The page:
The drawing shows the disclosed spinner in detail.
The drawing shows diagrammatically at 1 a fibering apparatus in which a stream 2 of molten material falls through a hollow shaft 3 into a basket 4 of a centrifugal ring 5. Around its periphery, the basket 4 has relatively large discharge orifices 6 for the molten material. This latter is applied in relatively thick radial streams 7 to the inside face of a peripheral wall 8 of the centrifugal ring 5 where it passes through fine outlet orifices 9, from which it is thrown out by centrifugal force, initially in a radial direction. Immediately upon emerging from the outlet orifices 9, the fine streams of molten material are picked up by a downwardly directed annular gas flow 10 moving at high temperature and high velocity, as indicated by the arrows. The gas flow 10 encircles the peripheral wall 8 and produces a veil 11 of molten material in area where the fine threads of molten material emerging from the outlet orifices 9 are begun to be drawn out into fibers of a desired fineness which cool and solidify as the process continues.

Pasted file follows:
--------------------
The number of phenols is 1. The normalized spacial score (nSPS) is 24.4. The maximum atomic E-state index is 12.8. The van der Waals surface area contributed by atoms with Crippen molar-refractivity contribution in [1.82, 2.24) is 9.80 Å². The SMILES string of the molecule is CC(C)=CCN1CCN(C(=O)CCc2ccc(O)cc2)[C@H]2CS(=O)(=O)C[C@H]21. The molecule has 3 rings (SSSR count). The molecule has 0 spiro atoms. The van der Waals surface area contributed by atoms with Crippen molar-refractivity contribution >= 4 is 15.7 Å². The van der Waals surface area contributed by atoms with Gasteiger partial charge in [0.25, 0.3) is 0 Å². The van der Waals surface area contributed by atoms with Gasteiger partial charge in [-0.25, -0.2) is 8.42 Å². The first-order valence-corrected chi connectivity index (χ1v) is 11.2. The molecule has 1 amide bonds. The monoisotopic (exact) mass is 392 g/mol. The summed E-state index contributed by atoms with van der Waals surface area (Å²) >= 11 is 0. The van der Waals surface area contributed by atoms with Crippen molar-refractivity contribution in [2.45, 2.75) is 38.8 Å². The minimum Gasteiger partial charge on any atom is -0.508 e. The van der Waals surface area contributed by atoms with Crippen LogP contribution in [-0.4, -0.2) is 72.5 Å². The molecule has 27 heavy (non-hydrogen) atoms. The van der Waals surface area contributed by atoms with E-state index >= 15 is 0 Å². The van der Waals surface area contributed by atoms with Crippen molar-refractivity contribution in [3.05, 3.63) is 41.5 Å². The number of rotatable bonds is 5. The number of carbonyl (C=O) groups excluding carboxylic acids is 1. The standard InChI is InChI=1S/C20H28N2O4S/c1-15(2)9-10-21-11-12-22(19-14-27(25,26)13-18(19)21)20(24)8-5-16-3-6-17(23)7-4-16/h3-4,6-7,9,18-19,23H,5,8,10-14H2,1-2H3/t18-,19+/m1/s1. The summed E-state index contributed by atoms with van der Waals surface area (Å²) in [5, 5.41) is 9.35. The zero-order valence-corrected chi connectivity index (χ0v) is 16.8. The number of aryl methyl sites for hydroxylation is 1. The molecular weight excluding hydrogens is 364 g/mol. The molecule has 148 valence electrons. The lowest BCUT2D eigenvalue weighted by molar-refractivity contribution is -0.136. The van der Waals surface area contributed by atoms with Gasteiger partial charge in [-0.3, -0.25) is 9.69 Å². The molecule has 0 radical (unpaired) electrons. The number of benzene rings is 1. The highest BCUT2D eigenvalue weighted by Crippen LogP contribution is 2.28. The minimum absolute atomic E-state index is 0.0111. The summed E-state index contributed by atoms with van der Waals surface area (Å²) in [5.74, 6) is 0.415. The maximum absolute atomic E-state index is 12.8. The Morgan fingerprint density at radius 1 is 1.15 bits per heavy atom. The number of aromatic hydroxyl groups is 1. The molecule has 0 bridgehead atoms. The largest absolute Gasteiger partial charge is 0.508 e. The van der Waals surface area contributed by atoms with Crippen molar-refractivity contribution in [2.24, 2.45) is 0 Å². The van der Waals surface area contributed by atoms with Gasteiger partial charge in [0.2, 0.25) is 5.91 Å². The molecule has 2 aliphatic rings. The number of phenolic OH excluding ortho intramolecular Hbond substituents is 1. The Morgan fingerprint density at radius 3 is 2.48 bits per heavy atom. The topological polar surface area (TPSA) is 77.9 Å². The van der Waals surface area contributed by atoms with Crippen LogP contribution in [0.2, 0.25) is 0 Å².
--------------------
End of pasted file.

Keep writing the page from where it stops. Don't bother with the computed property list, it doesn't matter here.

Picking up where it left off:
For generating the gas flow 10, an annular combustion chamber 12 is provided in which the gas flow 10 is generated at a specific temperature and pressure by combustion of a gas-air mixture. During the actual fibering process, the pressure of the combustion gas is measured by a pressure sensor 14. A pressure transducer l4a fed by the pressure sensor controls the gas pressure in the combustion chamber 12 at a predetermined value, via a pressure regulator l4b. Upon an increase in the supply of gaseous fuel and a corresponding reduction of the supply of air, the gas flow 10 acquires a higher temperature, while conversely in the event of an increase in the supply of air with a corresponding reduction in the supply of fuel, the temperature of the gas flow 10 is reduced. Thus the combustion gas temperature is a function of the air/fuel ratio in the combustion chamber.